Csaba Gajdos1, Carrie Ryan1, Goda Savulionyte1, Steven Schwaitzberg1, Nader Nader2

1Department of Surgery, Buffalo University Jacobs School of Medicine and Biomedical Sciences, Buffalo, USA
2Department of Anesthesiology, Buffalo University Jacobs Faculty of Medicine and Biomedical Scinces, Buffalo, USA


Objective: This study aimed to compare surgical resection versus ablation for managing liver malignancies in patients 65 and older.

Material and Methods: Cases with liver tumors were extracted from the NSQIP database for patients aged ≥65 years. Following propensity score matching, multivariate Cox regression was used for 30-day morbidity and mortality for liver resection and ablation.

Results: Following a propensity score matching, 1048 patients were 1:1 matched for comorbid conditions. Patients stayed in the hospital three days longer after resection (p<0.001). Mortality was lower after ablation (p= 0.013). This difference was more prominent in patients with primary liver tumors (p= 0.008). Group A had a 10-fold lower risk of developing an abdominal abscess, a fourfold decrease in hospital-associated pneumonia (p= 0.001) and reintubation, a 10-fold reduction in bleeding requiring transfusion (p<0.001), and a three-fold decrease in risk of developing sepsis (p<0.001).

Conclusion: Despite being a generally sicker patient population with worse underlying liver function, ablative techniques were associated with a lower risk of adverse outcomes when compared to more aggressive resection of primary malignant tumors of the liver.

Keywords: Liver cancer, resection, ablation, complications


There has been a marked increase in the percentage of the geriatric population in the United States. Over the next few decades, we expect nearly a quarter of the US population to be 65 years or older (1). Since this is the largest growing population subset, we must be equipped and ready to address the unique challenges the elderly population provides to the field of surgery. Physiologic reserve decreases with aging as the frailty level increases (2). There has been a significant concentration on preoperative optimization and “prehab” to address this need; however, little has been done to address different surgical options catering to the aging patient (3).

With the advancement in screening and imaging, there is an increasing number of patients with primary and secondary liver malignancies. With a higher number of liver tumors diagnosed, more patients require treatment. Under ideal circumstances, the treatment of choice for liver malignancies remains as resection (4). Most of the studies regarding liver ablation have been for secondary liver malignancies. Data demonstrate that overall survival is comparable. However, local recurrence rates are variable (5,6). Early complication rates in the literature are low for ablation (0-27%), with more recent literature citing the rate around 7% (7).

This study aimed to analyze the outcomes of liver resection and ablation for liver malignancies in patients aged 65 years or older. We hypothesized that elderly patients undergoing resection would have higher complication rates and 30-day mortality.

Material and Methods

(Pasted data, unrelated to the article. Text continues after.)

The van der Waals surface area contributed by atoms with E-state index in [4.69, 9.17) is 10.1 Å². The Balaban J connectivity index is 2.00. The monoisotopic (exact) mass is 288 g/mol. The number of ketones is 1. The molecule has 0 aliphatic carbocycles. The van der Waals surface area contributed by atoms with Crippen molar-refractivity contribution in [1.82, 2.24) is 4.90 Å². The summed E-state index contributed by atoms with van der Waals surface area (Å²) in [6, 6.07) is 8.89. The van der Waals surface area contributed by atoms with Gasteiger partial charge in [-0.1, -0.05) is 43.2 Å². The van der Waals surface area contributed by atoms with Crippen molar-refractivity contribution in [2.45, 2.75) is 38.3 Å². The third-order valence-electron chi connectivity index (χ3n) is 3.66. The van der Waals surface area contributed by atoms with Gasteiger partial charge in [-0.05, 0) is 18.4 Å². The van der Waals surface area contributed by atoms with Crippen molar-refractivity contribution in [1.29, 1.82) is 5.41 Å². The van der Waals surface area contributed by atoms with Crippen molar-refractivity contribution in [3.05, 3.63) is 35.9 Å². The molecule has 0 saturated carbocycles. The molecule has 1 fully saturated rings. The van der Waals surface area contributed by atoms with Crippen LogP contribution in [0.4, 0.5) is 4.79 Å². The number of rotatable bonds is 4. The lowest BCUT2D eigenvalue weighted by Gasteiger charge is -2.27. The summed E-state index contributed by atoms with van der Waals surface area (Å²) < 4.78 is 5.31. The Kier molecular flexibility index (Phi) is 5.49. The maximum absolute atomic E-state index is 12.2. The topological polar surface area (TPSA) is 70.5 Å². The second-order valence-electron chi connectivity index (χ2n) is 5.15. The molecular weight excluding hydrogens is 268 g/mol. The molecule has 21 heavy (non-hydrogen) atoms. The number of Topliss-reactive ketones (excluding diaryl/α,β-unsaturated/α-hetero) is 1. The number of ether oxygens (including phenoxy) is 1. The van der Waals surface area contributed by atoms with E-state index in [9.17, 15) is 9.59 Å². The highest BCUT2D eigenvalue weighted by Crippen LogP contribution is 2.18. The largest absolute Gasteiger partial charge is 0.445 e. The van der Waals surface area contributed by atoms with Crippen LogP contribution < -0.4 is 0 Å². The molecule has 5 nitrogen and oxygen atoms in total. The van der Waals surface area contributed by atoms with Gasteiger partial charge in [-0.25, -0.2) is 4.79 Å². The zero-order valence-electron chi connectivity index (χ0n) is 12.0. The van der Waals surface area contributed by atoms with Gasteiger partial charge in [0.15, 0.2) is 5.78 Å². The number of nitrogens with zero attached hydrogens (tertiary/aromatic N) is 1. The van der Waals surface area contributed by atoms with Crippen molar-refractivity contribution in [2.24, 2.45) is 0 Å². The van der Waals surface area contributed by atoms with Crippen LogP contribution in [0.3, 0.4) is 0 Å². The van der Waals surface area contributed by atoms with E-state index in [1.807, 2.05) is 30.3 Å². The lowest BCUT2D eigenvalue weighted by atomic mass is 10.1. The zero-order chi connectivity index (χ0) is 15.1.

Data were obtained from the American College of Surgeons National Surgical Quality Improvement Program (ACS NSQIP). ACS NSQIP is a national database that provides preoperative risk factors, operative data, and 30-day outcomes.

The ACS NSQIP database was queried for patients aged 65 years and greater who had liver resection (Group R) or ablation (Group A) between 2008 and 2016 (Figure 1). These patients were identified using the International Classification of Diagnosis (ICD) and Current Procedural Terminology (CPT) codes (Group R: 47120-47130 and Group A: 47370-47382). Patients were excluded if there was missing information for diagnosis, length of stay, in-hospital, and 30-day mortality rates.

Data were collected for American Society of Anesthesiologists (ASA) classification, the number of units of packed red blood cells given intraoperatively, operating time (measured in minutes), length of hospital stay (measured in days), postoperative wound infection, organ space/surgical site infection, pulmonary complications, renal complications, cardiovascular complications, the frequency of returning to the operating room, readmission, 30-day, and in-hospital mortality rates. ASA classification is in accordance with the American Society of Anesthesiologists (8). Definitions of the data obtained are described in detail elsewhere (9).

Statistical Analysis and Data Management

Data were maintained on a spreadsheet (Excel, Microsoft®, Redmond, WA, USA) and analyzed using SPSS for Mac OS version 28.0 (IBM Inc. Chicago, IL). Mean data were presented with 95% confidence intervals where appropriate unless otherwise noted. We analyzed anthropometric and presurgical comorbid data and compared the two groups of patients based on their treatment modalities using Chi-square or Fisher’s exact tests. We also utilized Chi-square tests to compare postoperative complications between the different interventions. The null hypotheses were rejected with a 95% confidence interval. Logistic regression models were also constructed to calculate the propensity scores. Data from groups R and A were matched by a 1:1 ratio using propensity score matching (PSM). We selected the variables based on their respective scores with a caliber of 0.1 decimal. The variables chosen for PSM included the chronic use of steroids, weight loss >10%, ascites, bleeding disorders and ASA physical status. Multivariate Cox proportional hazards regression was used for time-to-event analyses, and data are presented as odds/hazard ratio with confidence interval. A subgroup analysis was then carried out of primary versus secondary liver tumors (Figure 1).